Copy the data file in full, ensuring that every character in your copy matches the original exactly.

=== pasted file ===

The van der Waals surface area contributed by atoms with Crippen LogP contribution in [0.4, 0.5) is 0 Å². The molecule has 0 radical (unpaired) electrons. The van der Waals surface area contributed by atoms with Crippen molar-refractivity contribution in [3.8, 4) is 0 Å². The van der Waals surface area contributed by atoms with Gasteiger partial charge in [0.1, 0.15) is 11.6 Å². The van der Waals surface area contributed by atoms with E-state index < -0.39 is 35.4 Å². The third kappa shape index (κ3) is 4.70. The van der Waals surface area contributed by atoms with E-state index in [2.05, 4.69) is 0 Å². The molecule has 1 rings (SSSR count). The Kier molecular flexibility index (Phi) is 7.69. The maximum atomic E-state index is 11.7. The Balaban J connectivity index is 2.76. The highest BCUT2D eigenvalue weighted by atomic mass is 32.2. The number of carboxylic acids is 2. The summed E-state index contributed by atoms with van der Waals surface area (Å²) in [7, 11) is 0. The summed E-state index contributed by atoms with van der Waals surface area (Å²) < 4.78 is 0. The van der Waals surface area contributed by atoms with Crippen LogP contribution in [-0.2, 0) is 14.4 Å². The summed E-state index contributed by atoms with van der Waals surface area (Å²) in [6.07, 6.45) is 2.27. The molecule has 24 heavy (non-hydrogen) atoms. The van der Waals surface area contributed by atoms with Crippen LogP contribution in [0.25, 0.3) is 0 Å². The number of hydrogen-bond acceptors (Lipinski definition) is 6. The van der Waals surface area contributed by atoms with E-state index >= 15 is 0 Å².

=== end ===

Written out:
The van der Waals surface area contributed by atoms with Crippen LogP contribution in [0.4, 0.5) is 0 Å². The molecule has 0 radical (unpaired) electrons. The van der Waals surface area contributed by atoms with Crippen molar-refractivity contribution in [3.8, 4) is 0 Å². The van der Waals surface area contributed by atoms with Gasteiger partial charge in [0.1, 0.15) is 11.6 Å². The van der Waals surface area contributed by atoms with E-state index < -0.39 is 35.4 Å². The third kappa shape index (κ3) is 4.70. The van der Waals surface area contributed by atoms with E-state index in [2.05, 4.69) is 0 Å². The molecule has 1 rings (SSSR count). The Kier molecular flexibility index (Phi) is 7.69. The maximum atomic E-state index is 11.7. The Balaban J connectivity index is 2.76. The highest BCUT2D eigenvalue weighted by atomic mass is 32.2. The number of carboxylic acids is 2. The summed E-state index contributed by atoms with van der Waals surface area (Å²) in [7, 11) is 0. The summed E-state index contributed by atoms with van der Waals surface area (Å²) < 4.78 is 0. The van der Waals surface area contributed by atoms with Crippen LogP contribution in [-0.2, 0) is 14.4 Å². The summed E-state index contributed by atoms with van der Waals surface area (Å²) in [6.07, 6.45) is 2.27. The molecule has 24 heavy (non-hydrogen) atoms. The van der Waals surface area contributed by atoms with Crippen LogP contribution in [0.25, 0.3) is 0 Å². The number of hydrogen-bond acceptors (Lipinski definition) is 6. The van der Waals surface area contributed by atoms with E-state index >= 15 is 0 Å².